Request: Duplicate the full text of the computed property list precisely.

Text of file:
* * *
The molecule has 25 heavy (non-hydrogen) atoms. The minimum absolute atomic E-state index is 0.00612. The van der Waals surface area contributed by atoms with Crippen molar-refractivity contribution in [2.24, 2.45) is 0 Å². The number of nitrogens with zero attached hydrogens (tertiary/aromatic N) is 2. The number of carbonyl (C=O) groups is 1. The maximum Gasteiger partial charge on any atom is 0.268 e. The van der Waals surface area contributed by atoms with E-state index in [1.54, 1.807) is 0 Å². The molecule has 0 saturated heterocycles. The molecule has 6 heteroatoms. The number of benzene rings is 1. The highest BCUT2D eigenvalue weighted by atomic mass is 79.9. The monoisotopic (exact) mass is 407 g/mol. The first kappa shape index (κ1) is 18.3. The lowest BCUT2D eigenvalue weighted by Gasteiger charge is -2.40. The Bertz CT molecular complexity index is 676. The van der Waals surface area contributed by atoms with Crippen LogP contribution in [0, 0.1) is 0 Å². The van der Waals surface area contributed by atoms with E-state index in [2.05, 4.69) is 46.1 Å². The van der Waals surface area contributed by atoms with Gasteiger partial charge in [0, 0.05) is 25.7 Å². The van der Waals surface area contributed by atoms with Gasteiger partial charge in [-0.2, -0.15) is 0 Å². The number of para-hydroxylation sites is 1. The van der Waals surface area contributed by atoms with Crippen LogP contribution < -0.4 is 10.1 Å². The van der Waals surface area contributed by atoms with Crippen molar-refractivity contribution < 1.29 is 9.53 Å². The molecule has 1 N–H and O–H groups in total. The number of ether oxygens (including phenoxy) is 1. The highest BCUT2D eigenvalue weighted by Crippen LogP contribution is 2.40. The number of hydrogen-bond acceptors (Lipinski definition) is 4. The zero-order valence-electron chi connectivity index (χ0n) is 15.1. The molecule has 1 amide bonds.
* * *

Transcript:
The molecule has 25 heavy (non-hydrogen) atoms. The minimum absolute atomic E-state index is 0.00612. The van der Waals surface area contributed by atoms with Crippen molar-refractivity contribution in [2.24, 2.45) is 0 Å². The number of nitrogens with zero attached hydrogens (tertiary/aromatic N) is 2. The number of carbonyl (C=O) groups is 1. The maximum Gasteiger partial charge on any atom is 0.268 e. The van der Waals surface area contributed by atoms with E-state index in [1.54, 1.807) is 0 Å². The molecule has 0 saturated heterocycles. The molecule has 6 heteroatoms. The number of benzene rings is 1. The highest BCUT2D eigenvalue weighted by atomic mass is 79.9. The monoisotopic (exact) mass is 407 g/mol. The first kappa shape index (κ1) is 18.3. The lowest BCUT2D eigenvalue weighted by Gasteiger charge is -2.40. The Bertz CT molecular complexity index is 676. The van der Waals surface area contributed by atoms with Crippen LogP contribution in [0, 0.1) is 0 Å². The van der Waals surface area contributed by atoms with E-state index in [2.05, 4.69) is 46.1 Å². The van der Waals surface area contributed by atoms with Gasteiger partial charge in [0, 0.05) is 25.7 Å². The van der Waals surface area contributed by atoms with Gasteiger partial charge in [-0.2, -0.15) is 0 Å². The number of para-hydroxylation sites is 1. The van der Waals surface area contributed by atoms with Crippen LogP contribution < -0.4 is 10.1 Å². The van der Waals surface area contributed by atoms with Crippen molar-refractivity contribution < 1.29 is 9.53 Å². The molecule has 1 N–H and O–H groups in total. The number of ether oxygens (including phenoxy) is 1. The highest BCUT2D eigenvalue weighted by Crippen LogP contribution is 2.40. The number of hydrogen-bond acceptors (Lipinski definition) is 4. The zero-order valence-electron chi connectivity index (χ0n) is 15.1. The molecule has 1 amide bonds.